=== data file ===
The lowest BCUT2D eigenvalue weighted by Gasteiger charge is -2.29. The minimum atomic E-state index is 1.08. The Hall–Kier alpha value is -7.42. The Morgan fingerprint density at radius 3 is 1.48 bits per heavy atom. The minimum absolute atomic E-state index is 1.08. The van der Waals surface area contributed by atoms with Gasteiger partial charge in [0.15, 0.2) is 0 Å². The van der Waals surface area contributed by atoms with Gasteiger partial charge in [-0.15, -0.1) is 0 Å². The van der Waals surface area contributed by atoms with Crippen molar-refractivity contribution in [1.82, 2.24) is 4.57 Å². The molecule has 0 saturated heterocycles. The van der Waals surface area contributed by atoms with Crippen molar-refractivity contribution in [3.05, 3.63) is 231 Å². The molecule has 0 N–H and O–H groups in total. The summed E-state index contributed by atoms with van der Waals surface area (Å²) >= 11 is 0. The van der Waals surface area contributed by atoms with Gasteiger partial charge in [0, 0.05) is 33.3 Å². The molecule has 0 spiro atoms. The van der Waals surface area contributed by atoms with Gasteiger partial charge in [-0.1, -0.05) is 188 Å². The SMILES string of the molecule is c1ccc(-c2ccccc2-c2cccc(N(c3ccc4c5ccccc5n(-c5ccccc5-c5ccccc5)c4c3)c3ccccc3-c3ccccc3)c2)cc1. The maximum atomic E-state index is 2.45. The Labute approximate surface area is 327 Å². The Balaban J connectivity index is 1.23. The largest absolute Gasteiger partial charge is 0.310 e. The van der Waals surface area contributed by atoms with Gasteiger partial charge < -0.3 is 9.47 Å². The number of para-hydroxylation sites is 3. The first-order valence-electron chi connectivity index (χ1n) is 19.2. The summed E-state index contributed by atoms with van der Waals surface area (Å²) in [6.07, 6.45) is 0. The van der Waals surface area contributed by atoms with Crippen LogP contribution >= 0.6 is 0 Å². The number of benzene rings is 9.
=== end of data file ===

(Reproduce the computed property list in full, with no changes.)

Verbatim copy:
The lowest BCUT2D eigenvalue weighted by Gasteiger charge is -2.29. The minimum atomic E-state index is 1.08. The Hall–Kier alpha value is -7.42. The Morgan fingerprint density at radius 3 is 1.48 bits per heavy atom. The minimum absolute atomic E-state index is 1.08. The van der Waals surface area contributed by atoms with Gasteiger partial charge in [0.15, 0.2) is 0 Å². The van der Waals surface area contributed by atoms with Gasteiger partial charge in [-0.15, -0.1) is 0 Å². The van der Waals surface area contributed by atoms with Crippen molar-refractivity contribution in [1.82, 2.24) is 4.57 Å². The molecule has 0 saturated heterocycles. The van der Waals surface area contributed by atoms with Crippen molar-refractivity contribution in [3.05, 3.63) is 231 Å². The molecule has 0 N–H and O–H groups in total. The summed E-state index contributed by atoms with van der Waals surface area (Å²) >= 11 is 0. The van der Waals surface area contributed by atoms with Gasteiger partial charge in [0, 0.05) is 33.3 Å². The molecule has 0 spiro atoms. The van der Waals surface area contributed by atoms with Gasteiger partial charge in [-0.1, -0.05) is 188 Å². The SMILES string of the molecule is c1ccc(-c2ccccc2-c2cccc(N(c3ccc4c5ccccc5n(-c5ccccc5-c5ccccc5)c4c3)c3ccccc3-c3ccccc3)c2)cc1. The maximum atomic E-state index is 2.45. The Labute approximate surface area is 327 Å². The Balaban J connectivity index is 1.23. The largest absolute Gasteiger partial charge is 0.310 e. The van der Waals surface area contributed by atoms with Gasteiger partial charge < -0.3 is 9.47 Å². The number of para-hydroxylation sites is 3. The first-order valence-electron chi connectivity index (χ1n) is 19.2. The summed E-state index contributed by atoms with van der Waals surface area (Å²) in [6.07, 6.45) is 0. The van der Waals surface area contributed by atoms with Crippen LogP contribution >= 0.6 is 0 Å². The number of benzene rings is 9.